Solar news: Scientists invent spray-on solar cells

spray on solar panel technology

It was a week filled with scientific brilliance in the solar industry with a number of inventions and discoveries that could set a faster track for solar power’s future. Spray-on solar cells that could come to market as soon as 2018, chemical conversion from biomass to hydrogen through solar and the success of GE’s solar power venture are the headlines we’re discussing in this week’s Solar News Report.

Spray-on solar cells see major development, could come to market by 2018

Though the solar industry has run almost entirely on silicon cells to date, there’s a good chance the future of solar will utilize other technologies. One that has industry experts buzzing is perovskite, a calcium titanium oxide mineral that can convert photovoltaic power and is useful in versatile applications. Perovskite is the key to “spray-on solar,” a concept that would completely revolutionize the concept of an entire world run on solar power. Perovskite cells can be crystallized, similar to silicon; however, they can also take a liquid form that allows truly versatile installments. One British technology company is aiming to have thin-film perovskite solar cells ready for market in 2018.

If skyscrapers, roads and bridges could all be easily sprayed with a solar cell solution, the scale of solar power is practically unfathomable. Though perovskite technology has been studied for many years now, Oxford scientists announced this week a legitimate timeline for the creation of this spray-on solar concept. “We expect to have a product that meets industry requirements by the end of 2017,” said Frank Averdung, CEO at Oxford PV. “Adding some time for qualification, certification and production, our first product could be commercially available towards the end of 2018.”

University of Cambridge discovers how to use solar to turn biomass into hydrogen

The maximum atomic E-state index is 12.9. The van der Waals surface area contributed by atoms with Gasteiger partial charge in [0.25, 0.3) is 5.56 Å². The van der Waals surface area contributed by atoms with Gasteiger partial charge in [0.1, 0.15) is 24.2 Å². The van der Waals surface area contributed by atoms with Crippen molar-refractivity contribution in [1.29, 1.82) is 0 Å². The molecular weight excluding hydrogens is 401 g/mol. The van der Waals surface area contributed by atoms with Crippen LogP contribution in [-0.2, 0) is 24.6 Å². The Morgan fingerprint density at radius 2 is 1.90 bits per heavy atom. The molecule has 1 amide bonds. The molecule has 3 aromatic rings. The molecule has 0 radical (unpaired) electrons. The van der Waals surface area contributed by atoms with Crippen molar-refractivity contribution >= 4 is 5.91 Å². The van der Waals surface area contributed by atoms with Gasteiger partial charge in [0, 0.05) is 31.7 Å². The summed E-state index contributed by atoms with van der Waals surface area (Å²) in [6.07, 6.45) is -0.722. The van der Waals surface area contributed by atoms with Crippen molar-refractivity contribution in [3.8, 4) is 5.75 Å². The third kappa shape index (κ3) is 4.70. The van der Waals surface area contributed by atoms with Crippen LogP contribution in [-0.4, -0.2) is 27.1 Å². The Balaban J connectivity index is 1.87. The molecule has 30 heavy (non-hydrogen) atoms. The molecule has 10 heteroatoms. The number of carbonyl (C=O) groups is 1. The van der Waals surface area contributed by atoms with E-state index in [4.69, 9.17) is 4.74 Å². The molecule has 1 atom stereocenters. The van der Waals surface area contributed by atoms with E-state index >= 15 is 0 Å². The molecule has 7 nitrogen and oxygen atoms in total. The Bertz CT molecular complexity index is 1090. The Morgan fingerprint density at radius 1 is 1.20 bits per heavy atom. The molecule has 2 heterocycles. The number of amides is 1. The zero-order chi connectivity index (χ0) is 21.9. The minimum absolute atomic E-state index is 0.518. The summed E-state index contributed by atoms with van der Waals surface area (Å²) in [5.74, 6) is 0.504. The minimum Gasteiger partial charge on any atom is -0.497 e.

University of Cambridge scientists announced a discovery this past week that could change the scope of renewable energy. The team achieved a chemical transition from biomass energy to clean hydrogen. The key catalyst: solar power.

To date, biomass has only been able to convert into usable hydrogen through a high temperature gasification process which can be inefficient and polluting. The scientists believe this new process using solar cells could make hydrogen a plentiful resource that provide sophisticated power and applications. “Our sunlight-powered technology is exciting as it enables the production of clean hydrogen from unprocessed biomass under ambient conditions,” said Erwin Reisner, the head of the Christian Doppler Laboratory for Sustainable SynGas Chemistry. “We see it as a new and viable alternative to high temperature gasification and other renewable means of hydrogen production.”

General Electric leading solar expansion in Northeast

It was no surprise when General Electric, one of the world’s great technology conglomerates, announced a startup division that would focus entirely on clean energy. The Boston-based firm is known as Current and came to fruition in late 2015 to integrate GE’s solar, energy storage electric vehicle and LED businesses. In 2017, the small startup has already made leaps and bounds in terms of photovoltaic development: Current already has a solar portfolio that exceeds 17 megawatts. Primarily, Current has led installment projects of ground mount installations and solar carports throughout Connecticut, New Hampshire, Massachusetts, New York and Vermont. With thousands of on-site plants and offices serving General Electric, it is and will continue to be Current’s job to lower the titan’s carbon footprint and improve the efficiency of its electricity operations.





Don



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